Customary land is held and used in accordance with customs and traditions of local communities, without any documentation, further complicating matters for women to obtain credit and other required support for smallholder agricultural development.

“What I have seen in the region is that women are usually at the centre of coping with disasters but are neglected in long-term planning for resilient projects. Poor access to land and other incentives is a serious stumbling block to their progress. This should change for women know better on how to cope”, says Juliane Ineichen, deputy regional director of the Swiss Agency for Development and Cooperation, the financiers of the World Food Programme’s (WFP) rural resilience initiative — R4 — being implemented in Zambia’s southern province.

Continue reading on IPS News

by Friday Phiri

Photo Credits Friday Phiri/IPS

Decline and Regeneration: Zambia’s ghosts of development past

The manufacturer’s plate on the giant turbine casing hints at the vintage of the hydro-electric station: “English Electric Company Ltd, Queen’s House, Kingsway, London”. The once-great British manufacturer of railway locomotives, guided missiles, computers and Lightning and Canberra aircraft, among other iconic engineering contributions, no longer exists, subsumed into the General Electric Corporation in 1968, the merger then creating a business employing more than 250,000.

Today GEC, too, has gone. The company, which by the mid-1990s was valued at £10-billion, was later renamed Marconi Corporation before it folded in October 2006.

Indeed, few things from that era remain the same.

But there’s one. The Mulungushi hydro-electric facility, at the bottom of a 355m ravine 60km south-east of Kabwe in Central Zambia, was constructed by the Broken Hill Development Company and opened in 1925 by the Prince of Wales, the future Edward VIII. It was built to provide power to the Broken Hill Mine in Kabwe and a second, sister facility was built a further 60km away at Mita Hills. (See main photo)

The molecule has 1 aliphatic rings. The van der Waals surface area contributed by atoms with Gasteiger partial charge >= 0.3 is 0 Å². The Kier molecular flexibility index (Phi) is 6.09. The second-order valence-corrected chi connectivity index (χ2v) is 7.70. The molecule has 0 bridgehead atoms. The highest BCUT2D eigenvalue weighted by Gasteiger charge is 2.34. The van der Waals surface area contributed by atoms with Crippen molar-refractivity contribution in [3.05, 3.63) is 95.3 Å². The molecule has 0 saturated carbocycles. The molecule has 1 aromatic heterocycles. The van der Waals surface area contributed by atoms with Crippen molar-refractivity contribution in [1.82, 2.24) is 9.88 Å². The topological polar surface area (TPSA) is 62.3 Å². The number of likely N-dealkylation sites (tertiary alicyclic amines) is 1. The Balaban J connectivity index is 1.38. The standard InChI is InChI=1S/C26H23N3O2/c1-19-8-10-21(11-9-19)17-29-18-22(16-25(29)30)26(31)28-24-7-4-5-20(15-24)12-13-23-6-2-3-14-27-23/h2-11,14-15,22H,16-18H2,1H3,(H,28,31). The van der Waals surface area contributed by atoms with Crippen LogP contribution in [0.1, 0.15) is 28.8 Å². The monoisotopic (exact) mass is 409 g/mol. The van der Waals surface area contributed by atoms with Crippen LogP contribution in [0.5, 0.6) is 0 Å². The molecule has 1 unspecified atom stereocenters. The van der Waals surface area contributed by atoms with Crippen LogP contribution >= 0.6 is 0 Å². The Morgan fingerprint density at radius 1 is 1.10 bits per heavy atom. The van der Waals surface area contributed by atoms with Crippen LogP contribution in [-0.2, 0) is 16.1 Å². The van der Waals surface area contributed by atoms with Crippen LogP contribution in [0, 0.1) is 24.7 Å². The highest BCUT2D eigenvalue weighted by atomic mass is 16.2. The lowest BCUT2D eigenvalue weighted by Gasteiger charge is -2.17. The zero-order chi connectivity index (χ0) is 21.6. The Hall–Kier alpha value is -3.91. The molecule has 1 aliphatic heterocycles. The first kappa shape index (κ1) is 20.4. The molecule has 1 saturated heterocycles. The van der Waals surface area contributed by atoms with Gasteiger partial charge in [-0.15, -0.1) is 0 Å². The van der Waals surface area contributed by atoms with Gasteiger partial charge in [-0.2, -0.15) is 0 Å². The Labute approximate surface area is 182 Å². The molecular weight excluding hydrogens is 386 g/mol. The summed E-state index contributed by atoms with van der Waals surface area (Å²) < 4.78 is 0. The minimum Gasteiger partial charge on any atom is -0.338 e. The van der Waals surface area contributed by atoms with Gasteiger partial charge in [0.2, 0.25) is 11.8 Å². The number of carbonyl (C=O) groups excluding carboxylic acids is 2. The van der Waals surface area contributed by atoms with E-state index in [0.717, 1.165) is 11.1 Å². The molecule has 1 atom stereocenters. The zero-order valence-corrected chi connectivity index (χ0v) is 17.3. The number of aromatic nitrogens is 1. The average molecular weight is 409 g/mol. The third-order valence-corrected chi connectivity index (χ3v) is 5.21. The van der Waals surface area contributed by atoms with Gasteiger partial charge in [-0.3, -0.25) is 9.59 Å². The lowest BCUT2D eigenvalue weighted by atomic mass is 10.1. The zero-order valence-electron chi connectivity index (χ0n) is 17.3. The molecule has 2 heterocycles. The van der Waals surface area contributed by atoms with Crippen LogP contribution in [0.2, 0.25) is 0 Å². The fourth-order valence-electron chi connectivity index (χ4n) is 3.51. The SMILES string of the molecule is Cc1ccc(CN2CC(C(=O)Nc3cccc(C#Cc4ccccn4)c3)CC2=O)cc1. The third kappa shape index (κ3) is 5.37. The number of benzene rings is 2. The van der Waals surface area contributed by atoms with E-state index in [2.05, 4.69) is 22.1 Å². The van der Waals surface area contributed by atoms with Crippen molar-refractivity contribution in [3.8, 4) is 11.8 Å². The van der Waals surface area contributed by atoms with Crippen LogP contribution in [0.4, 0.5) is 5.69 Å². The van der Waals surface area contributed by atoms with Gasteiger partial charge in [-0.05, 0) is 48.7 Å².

The tenacity, foresight, engineering and dedication required to build the Mulungushi plant all those years ago is breathtaking, the more so given the steepness of the gradient, the inaccessibility of the location, the prevalence of disease and much else.

Continue reading on The Daily Maverick

by Greg Mills and Dickie Davis

Photo credits The Daily Maverick

Going east: African migrants head for China

After a decade-long push into Africa in search of resources, the Chinese government is still struggling with an image problem – and so are its migrants. The stories are familiar: in Sierra Leone, African labourers complain that their eastern foremen overwork them; Ghana has deported hundreds of Chinese for illegally mining gold; in Zambia, a […]

Agritech Expo participants upbeat about Zambia’s farming future

“I see this region playing a big part in feeding the world in the future” Partners and participants in the upcoming Agritech Expo, taking place from 4-5 April at GART in Chisamba, are upbeat about the future of Zambia’s agricultural sector and see the country as a good investment opportunity. Zambia’s booming farming sector will […]

This week: Making your New Year resolutions works

By Kelvin Esiasa It is interesting to listen to New Year declaration and resolutions. New Year’s declarations are made in order to reaffirm our commitment to positive living in the coming year. The first declaration I received this year was from Arise Ministries International. Arise Ministries International Bishop Harrison Chisembu declared the year 2014 as […]

The Virtual Doctor Will See You No

Chilanga – There are thousands of miles between Chanyanya Rural Health Clinic, a basic medical centre in Zambia’s rural Kafue District with no resident doctors despite being the main centre for nearly 12,000 people, and the New York University (NYU) Teaching Hospital, one of the world’s most prestigious medical schools. The two are worlds apart, […]